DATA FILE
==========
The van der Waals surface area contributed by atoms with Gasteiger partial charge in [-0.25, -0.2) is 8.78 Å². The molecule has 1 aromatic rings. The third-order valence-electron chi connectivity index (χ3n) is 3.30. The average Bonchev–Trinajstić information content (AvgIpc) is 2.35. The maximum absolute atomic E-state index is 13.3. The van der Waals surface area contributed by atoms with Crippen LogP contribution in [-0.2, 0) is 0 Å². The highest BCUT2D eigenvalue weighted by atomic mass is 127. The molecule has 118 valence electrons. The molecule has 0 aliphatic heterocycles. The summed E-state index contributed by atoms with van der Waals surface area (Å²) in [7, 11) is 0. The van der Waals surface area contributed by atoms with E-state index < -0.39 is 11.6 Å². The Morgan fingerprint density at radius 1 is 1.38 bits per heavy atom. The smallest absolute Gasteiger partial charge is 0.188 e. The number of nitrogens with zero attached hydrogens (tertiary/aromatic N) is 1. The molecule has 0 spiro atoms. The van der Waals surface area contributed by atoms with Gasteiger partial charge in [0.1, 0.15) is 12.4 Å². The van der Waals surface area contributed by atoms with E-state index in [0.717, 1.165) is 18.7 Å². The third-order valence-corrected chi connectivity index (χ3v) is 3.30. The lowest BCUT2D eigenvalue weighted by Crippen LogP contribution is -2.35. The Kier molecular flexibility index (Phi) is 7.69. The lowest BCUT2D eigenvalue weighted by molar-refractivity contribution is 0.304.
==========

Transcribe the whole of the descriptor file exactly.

The van der Waals surface area contributed by atoms with Gasteiger partial charge in [-0.25, -0.2) is 8.78 Å². The molecule has 1 aromatic rings. The third-order valence-electron chi connectivity index (χ3n) is 3.30. The average Bonchev–Trinajstić information content (AvgIpc) is 2.35. The maximum absolute atomic E-state index is 13.3. The van der Waals surface area contributed by atoms with Crippen LogP contribution in [-0.2, 0) is 0 Å². The highest BCUT2D eigenvalue weighted by atomic mass is 127. The molecule has 118 valence electrons. The molecule has 0 aliphatic heterocycles. The summed E-state index contributed by atoms with van der Waals surface area (Å²) in [7, 11) is 0. The van der Waals surface area contributed by atoms with E-state index < -0.39 is 11.6 Å². The Morgan fingerprint density at radius 1 is 1.38 bits per heavy atom. The smallest absolute Gasteiger partial charge is 0.188 e. The number of nitrogens with zero attached hydrogens (tertiary/aromatic N) is 1. The molecule has 0 spiro atoms. The van der Waals surface area contributed by atoms with Gasteiger partial charge in [0.1, 0.15) is 12.4 Å². The van der Waals surface area contributed by atoms with E-state index in [0.717, 1.165) is 18.7 Å². The third-order valence-corrected chi connectivity index (χ3v) is 3.30. The lowest BCUT2D eigenvalue weighted by Crippen LogP contribution is -2.35. The Kier molecular flexibility index (Phi) is 7.69. The lowest BCUT2D eigenvalue weighted by molar-refractivity contribution is 0.304.